Courtesy of CBS All Access

March 7, 2018

Fighting The Good Fight in Trump’s America

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The stakes are real and authentic in The Good Fight on CBS All Access. This rawness is visible in the show’s opening sequence, which intersplices explosions of luxury items like aged Scotch and Birkin bags with footage of top news stories, including Trump’s criticizing the media and the rally in Charlottesville. The show’s connection to current America is even deeper than just these references. Each episode is give the title “Day XXX,” which represents the number of days Trump has been in office as each episode airs.

This show does not attempt to escape or shy away from reality as some other shows do, but rather embraces the uneasiness and division within the real world. Politics plays just as vital a role as the main characters in moving the plot forward. This show mainly follows three female leads with totally different perspectives: Diane Lockhart (Christine Baranski), Lucca Quinn (Cush Jumbo) and Maia Rindell (Rose Leslie).

Diane is a lawyer and a fierce supporter of women’s rights for many years. At the start of the show, she was poised to retire to France but is forced to find a new job after losing all her money in a Madoff-esque ponzi scheme concocted by Maia’s father. Maia is Diane’s goddaughter and her parents were billion dollar hedge fund managers (pre-ponzi scheme). Now, she is trying to balance her family’s scandal, life with her girlfriend and a new career. Both Diane and Maia find work at an all-black law firm called Reddick and Boseman. Lucca is an associate at that same firm who acts as a mentor and lawyer to Maia.

The first episode of the second season opens at the funeral for famed Civil Rights lawyer and name partner Carl Reddick (Louis Gossett Jr.). His daughter Liz Reddick (played by Broadway star Audra McDonald) quits her job as United States Attorney because she was admonished for tweeting that Trump is racist. During Carl Reddick’s eulogy, another lawyer says he was “born when Nazis were marching in the streets and died when Nazis were marching in the streets.” The show continues to remind the viewers that the stakes are real, especially for minorities.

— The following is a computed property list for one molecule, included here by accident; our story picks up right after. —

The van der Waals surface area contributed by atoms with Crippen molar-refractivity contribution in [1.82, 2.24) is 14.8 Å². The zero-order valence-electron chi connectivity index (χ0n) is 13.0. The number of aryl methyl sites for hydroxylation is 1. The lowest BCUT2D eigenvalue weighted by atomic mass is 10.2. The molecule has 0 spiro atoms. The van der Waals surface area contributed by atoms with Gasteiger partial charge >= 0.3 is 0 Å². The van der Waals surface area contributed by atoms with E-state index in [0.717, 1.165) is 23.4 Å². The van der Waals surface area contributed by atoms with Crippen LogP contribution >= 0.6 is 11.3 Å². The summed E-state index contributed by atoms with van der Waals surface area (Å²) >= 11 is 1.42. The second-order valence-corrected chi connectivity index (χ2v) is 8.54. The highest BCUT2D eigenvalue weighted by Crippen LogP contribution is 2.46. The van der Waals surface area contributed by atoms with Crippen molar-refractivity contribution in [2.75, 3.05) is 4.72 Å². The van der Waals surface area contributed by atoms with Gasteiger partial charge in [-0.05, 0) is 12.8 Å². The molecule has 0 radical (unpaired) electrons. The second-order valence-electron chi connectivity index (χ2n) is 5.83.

At the close of the last season, Maia’s father, Henry (Paul Guilfoyle), evaded prison, which caused Maia to be arrested. This season, she is out on bail with a tracking device and an impending trial date. Guest star Jane Lynch plays antagonistic FBI agent Madeleine Starkey, who hopes to catch Maia in a lie and find Henry. At the funeral, Starkey presents Maia with a picture of a woman supposedly helping her father withdraw money from an account in Abu Dhabi and also a taped conversation between Maia’s father and a woman laden with sexual content. Maia’s memory is triggered and we see her remember flashes of this woman as her tennis instructor. She remembers her in part because she was attracted to her, but now sees that she missed the fact her father was having an affair with this woman. Starkey tells Maia that if she helps the FBI find her father she will not face trial.

One of the scenes that shows what The Good Fight does best is when the Lucca and the firm’s private investigator, Jay (Nyambi Nyambi), show Maia how the recording she heard of her father was faked. They demonstrate how voices can be manipulated showing her the same sexually explicit dialogue, except with the voices of Maia’s father, President Trump and Vice President Mike Pence. Jay reminds Maia and the viewer that new technology exists that allow conversations to be manipulated. He pointedly says “mistrust everything.” This warning about the dangers of technology is ever-present in the show and also transfers to fears of the world around us.

Diane Lockhart had previously embodied “the good fight” by first being the name partner at her old firm, then by bravely facing her setbacks and finding a new firm. But she has seen so much loss in her own world she is seemingly unraveling and numb to new developments in this second season. At the end of the funeral, as she retreats to the back of a town car after micro-dosing on mushrooms, she stares into the stars with a sense of wonder. In this moment, Diane seems to take on a different persona: one that cares less and isn’t as enraged. This shift should make for an interesting new season and fresh character arc.

The Good Fight embraces rich storytelling in a way that many shows do not, making the conscious choice to elevate the narratives of highly successful women in the legal field. These stories just so happen to also be the stories of those who are often demeaned: a woman of color and a gay woman, for example. These multifaceted characters are uplifted and allowed to be different and utterly flawed, thanks to witty dialogue. It makes me hopeful to see new television shows that are not afraid to acknowledge the world in which we live. Our current political climate demands that people engage in conversation and this show helps start it.

Ashley Davila is a junior in the School of Industrial and Labor Relations. She can be reached at [email protected]